trailed for a handful of minutes and rarely have had to worry about the outcome of the game in the final 10 minutes. Even UCLA had a few nail-biters during its run. Penn State women’s volleyball coach Russ Rose can relate to the success Auriemma has had in dismantling opponents. His 2008 squad went through the regular season without losing a game in any of its matches. He’s also heard some grumbling, like Auriemma, that his team’s success is bad for the sport. “You beat a team by 40 points and they’re calling you out,” Rose said. “He’s not piling it on. Maya Moore is on the bench for 12 minutes. She hits three 3s to start the game and it’s over.” Walton can’t remember hearing any talk of UCLA’s dominance being bad for college basketball in the 1970s and thinks it’s crazy that people would assault what UConn’s doing. “That’s ludicrous,” Walton said. “It’s not Connecticut’s or coach Geno’s fault. They have built a remarkable program there. It’s fun, it’s productive, it’s successful.”

NFL: Brown earned scholarship Browns after 1 week at Central Michigan bolster CONTINUED FROM 1D

tended the combine.

High marks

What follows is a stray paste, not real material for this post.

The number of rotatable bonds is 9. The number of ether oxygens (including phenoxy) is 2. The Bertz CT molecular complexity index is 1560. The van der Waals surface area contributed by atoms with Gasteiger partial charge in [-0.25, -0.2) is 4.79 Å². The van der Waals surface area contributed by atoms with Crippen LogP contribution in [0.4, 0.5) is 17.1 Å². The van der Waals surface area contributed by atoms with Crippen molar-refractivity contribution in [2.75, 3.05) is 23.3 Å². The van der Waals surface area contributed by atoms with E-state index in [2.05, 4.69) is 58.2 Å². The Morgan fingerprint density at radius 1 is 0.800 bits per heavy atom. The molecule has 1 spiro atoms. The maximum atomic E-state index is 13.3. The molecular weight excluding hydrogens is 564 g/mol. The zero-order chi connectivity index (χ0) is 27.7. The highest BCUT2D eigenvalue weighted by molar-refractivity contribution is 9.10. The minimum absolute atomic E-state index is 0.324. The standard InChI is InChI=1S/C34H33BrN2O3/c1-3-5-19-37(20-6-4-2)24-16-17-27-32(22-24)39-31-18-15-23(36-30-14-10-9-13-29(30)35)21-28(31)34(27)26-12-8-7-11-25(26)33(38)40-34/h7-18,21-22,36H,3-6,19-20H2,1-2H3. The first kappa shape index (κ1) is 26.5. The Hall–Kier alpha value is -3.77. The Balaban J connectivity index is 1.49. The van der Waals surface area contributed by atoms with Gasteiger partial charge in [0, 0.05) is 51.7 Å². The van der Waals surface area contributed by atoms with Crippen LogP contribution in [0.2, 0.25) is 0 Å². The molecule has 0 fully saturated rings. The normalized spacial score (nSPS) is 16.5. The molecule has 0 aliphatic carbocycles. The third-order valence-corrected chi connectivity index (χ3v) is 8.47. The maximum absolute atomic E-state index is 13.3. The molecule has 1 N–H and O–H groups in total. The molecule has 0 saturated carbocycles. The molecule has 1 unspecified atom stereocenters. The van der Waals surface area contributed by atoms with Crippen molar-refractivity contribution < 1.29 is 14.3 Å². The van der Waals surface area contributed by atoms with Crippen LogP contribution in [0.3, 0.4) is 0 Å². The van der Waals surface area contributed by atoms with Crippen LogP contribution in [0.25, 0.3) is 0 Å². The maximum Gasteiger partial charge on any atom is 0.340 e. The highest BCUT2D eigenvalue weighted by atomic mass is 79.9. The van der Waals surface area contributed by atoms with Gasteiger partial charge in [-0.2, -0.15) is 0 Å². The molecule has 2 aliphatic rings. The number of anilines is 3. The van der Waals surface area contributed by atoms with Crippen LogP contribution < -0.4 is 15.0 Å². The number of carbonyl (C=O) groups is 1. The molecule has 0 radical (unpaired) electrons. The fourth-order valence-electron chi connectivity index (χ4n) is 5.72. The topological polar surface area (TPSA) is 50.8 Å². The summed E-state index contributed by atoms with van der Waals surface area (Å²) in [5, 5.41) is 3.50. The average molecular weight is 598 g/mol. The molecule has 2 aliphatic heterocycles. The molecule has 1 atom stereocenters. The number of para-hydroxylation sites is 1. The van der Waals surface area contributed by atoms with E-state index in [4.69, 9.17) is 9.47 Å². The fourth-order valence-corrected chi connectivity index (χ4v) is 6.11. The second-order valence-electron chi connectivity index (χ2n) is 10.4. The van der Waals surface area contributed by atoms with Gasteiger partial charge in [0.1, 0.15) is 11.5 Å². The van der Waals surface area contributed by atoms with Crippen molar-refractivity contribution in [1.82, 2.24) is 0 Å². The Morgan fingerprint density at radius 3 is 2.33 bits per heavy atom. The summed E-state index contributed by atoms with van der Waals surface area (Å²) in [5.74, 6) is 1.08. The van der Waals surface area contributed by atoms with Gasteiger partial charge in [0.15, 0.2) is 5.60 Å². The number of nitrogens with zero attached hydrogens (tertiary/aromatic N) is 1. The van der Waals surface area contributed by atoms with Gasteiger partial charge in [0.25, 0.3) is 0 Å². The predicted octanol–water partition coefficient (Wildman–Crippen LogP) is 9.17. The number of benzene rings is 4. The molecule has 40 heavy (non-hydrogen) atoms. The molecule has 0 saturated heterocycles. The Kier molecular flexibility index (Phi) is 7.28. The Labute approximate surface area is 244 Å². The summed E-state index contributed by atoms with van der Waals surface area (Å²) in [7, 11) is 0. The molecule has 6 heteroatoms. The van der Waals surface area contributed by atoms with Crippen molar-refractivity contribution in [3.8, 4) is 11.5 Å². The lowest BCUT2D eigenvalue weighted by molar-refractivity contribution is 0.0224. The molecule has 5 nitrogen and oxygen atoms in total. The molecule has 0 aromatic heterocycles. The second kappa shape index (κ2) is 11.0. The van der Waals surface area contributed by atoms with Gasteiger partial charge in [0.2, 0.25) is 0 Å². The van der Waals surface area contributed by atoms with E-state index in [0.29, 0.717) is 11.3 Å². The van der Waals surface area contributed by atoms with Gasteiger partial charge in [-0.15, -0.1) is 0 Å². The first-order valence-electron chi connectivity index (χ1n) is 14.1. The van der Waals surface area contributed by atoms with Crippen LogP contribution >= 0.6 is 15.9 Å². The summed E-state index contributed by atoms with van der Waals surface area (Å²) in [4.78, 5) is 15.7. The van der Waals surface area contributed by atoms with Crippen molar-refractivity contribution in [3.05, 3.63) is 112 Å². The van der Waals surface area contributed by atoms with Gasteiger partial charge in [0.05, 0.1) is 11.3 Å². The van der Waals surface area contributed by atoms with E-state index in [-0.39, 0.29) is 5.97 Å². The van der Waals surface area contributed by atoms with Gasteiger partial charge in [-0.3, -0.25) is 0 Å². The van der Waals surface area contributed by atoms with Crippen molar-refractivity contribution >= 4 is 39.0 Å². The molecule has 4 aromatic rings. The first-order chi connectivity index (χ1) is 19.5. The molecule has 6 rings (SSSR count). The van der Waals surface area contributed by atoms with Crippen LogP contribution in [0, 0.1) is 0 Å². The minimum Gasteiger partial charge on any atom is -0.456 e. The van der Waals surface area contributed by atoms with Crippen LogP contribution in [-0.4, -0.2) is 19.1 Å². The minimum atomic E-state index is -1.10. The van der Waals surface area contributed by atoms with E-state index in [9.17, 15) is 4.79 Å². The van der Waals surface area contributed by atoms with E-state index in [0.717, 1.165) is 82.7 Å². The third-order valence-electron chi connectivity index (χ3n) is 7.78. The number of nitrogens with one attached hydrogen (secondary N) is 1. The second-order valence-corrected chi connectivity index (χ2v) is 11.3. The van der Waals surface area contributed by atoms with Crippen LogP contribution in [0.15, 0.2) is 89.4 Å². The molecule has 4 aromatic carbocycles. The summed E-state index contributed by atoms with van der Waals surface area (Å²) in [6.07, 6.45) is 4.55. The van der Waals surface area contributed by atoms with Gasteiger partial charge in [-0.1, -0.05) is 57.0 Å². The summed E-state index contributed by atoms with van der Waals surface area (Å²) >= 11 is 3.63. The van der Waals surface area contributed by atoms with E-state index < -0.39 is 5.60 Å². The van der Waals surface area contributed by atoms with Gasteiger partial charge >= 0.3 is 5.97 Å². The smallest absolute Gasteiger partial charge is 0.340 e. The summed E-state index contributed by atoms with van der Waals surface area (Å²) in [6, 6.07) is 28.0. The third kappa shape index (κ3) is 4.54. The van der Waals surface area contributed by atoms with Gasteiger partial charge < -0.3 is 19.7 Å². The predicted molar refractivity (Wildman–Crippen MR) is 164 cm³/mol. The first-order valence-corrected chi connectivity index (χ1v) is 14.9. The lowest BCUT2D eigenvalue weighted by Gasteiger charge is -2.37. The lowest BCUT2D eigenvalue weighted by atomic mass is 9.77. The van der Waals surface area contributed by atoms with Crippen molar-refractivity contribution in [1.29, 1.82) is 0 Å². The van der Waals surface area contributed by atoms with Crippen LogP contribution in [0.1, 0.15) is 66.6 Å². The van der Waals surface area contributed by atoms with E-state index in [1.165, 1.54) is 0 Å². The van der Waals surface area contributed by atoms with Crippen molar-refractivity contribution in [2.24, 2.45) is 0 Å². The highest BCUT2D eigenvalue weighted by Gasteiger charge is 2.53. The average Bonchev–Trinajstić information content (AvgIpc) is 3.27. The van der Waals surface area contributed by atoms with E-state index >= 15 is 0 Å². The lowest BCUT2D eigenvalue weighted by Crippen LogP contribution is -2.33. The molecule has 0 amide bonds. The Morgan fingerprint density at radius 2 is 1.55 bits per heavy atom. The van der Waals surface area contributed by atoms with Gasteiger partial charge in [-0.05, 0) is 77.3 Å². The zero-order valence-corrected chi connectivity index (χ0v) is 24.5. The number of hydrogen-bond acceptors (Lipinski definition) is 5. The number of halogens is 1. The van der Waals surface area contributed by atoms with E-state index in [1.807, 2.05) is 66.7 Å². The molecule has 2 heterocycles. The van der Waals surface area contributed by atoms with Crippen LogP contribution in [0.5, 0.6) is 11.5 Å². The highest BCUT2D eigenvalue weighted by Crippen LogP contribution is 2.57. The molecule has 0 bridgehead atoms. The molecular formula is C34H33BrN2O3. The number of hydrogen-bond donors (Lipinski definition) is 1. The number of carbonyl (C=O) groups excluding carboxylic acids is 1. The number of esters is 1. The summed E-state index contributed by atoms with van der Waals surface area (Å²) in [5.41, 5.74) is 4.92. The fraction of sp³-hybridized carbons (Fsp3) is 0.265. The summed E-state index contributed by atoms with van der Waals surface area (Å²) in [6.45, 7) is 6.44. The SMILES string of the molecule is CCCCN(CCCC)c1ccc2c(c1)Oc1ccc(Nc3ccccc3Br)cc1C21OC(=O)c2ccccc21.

Brown played high school football in Miami and was on the recruiting radar of several major-college programs. But he didn’t have the grades to qualify and spent a year attending prep school in North Carolina. A second recruiting season had come and gone by the time Brown got his grades to a point where he could play in the spring of 2007. So his high school coach called a friend on the Central Michigan staff, and Brown was invited to walk on there. “I kind of got swallowed up in the recruiting process,” Brown said. It took the Chippewas just a week into fall practice to bestow a scholarship on Brown, who would become the school’s all-time leading receiver in his three seasons on campus. He elected to skip his senior season in 2010 to turn pro. Petrus played at a tiny Arkansas high school with only 34 teammates, so the caliber of competition scared off the big schools. His only offer was a half scholarship from Division II Arkansas Tech, so he walked on with the Razorbacks. Petrus earned his scholarship after one season. He wound up starting two seasons for Arkansas, then bench-pressed 225 times a combine record-tying 45 times last month in Indianapolis. It took White four years to earn his scholarship from Michigan State — after leading the team in receiving as a junior in 2008. “Towards the end you wonder, ‘What do I have to do to prove to these coaches I can play?’ ” White said. “You think you should be getting a shot on the field … then the coaches stick you back at third string. But it’s all a process and you can’t get discouraged. You learn to fight through it. If you work hard enough, you get rewarded in the end.” White led the Big Ten with nine touchdown receptions last fall and led the team with 70 catches for 990 yards.